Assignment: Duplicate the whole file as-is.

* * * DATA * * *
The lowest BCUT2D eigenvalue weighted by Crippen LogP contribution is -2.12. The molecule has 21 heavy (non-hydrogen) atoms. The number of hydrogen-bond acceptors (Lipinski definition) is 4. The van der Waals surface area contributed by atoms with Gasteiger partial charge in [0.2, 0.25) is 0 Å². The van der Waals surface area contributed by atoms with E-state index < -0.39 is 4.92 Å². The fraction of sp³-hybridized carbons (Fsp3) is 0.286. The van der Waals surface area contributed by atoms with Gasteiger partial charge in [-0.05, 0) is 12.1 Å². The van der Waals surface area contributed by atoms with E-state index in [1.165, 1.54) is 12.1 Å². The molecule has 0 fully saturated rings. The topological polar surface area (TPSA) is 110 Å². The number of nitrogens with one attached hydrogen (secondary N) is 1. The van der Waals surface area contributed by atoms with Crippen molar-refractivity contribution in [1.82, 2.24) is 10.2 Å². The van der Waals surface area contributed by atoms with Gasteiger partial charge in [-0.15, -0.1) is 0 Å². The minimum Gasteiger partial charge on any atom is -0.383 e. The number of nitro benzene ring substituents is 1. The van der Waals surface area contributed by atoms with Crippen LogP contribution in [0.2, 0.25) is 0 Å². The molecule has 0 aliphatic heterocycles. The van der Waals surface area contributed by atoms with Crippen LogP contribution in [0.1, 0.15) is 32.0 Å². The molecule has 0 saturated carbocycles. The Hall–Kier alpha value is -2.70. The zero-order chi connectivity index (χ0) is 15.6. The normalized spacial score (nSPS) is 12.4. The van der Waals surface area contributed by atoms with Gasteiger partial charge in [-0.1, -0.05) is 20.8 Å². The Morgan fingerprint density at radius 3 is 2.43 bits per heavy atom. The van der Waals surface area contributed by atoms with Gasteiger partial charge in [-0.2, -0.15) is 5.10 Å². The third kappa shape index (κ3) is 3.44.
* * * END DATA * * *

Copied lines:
The lowest BCUT2D eigenvalue weighted by Crippen LogP contribution is -2.12. The molecule has 21 heavy (non-hydrogen) atoms. The number of hydrogen-bond acceptors (Lipinski definition) is 4. The van der Waals surface area contributed by atoms with Gasteiger partial charge in [0.2, 0.25) is 0 Å². The van der Waals surface area contributed by atoms with E-state index < -0.39 is 4.92 Å². The fraction of sp³-hybridized carbons (Fsp3) is 0.286. The van der Waals surface area contributed by atoms with Gasteiger partial charge in [-0.05, 0) is 12.1 Å². The van der Waals surface area contributed by atoms with E-state index in [1.165, 1.54) is 12.1 Å². The molecule has 0 fully saturated rings. The topological polar surface area (TPSA) is 110 Å². The number of nitrogens with one attached hydrogen (secondary N) is 1. The van der Waals surface area contributed by atoms with Crippen molar-refractivity contribution in [1.82, 2.24) is 10.2 Å². The van der Waals surface area contributed by atoms with Gasteiger partial charge in [-0.15, -0.1) is 0 Å². The minimum Gasteiger partial charge on any atom is -0.383 e. The number of nitro benzene ring substituents is 1. The van der Waals surface area contributed by atoms with Crippen LogP contribution in [0.2, 0.25) is 0 Å². The molecule has 0 aliphatic heterocycles. The van der Waals surface area contributed by atoms with Crippen LogP contribution in [0.1, 0.15) is 32.0 Å². The molecule has 0 saturated carbocycles. The Hall–Kier alpha value is -2.70. The zero-order chi connectivity index (χ0) is 15.6. The normalized spacial score (nSPS) is 12.4. The van der Waals surface area contributed by atoms with Gasteiger partial charge in [-0.1, -0.05) is 20.8 Å². The Morgan fingerprint density at radius 3 is 2.43 bits per heavy atom. The van der Waals surface area contributed by atoms with Gasteiger partial charge in [-0.2, -0.15) is 5.10 Å². The third kappa shape index (κ3) is 3.44.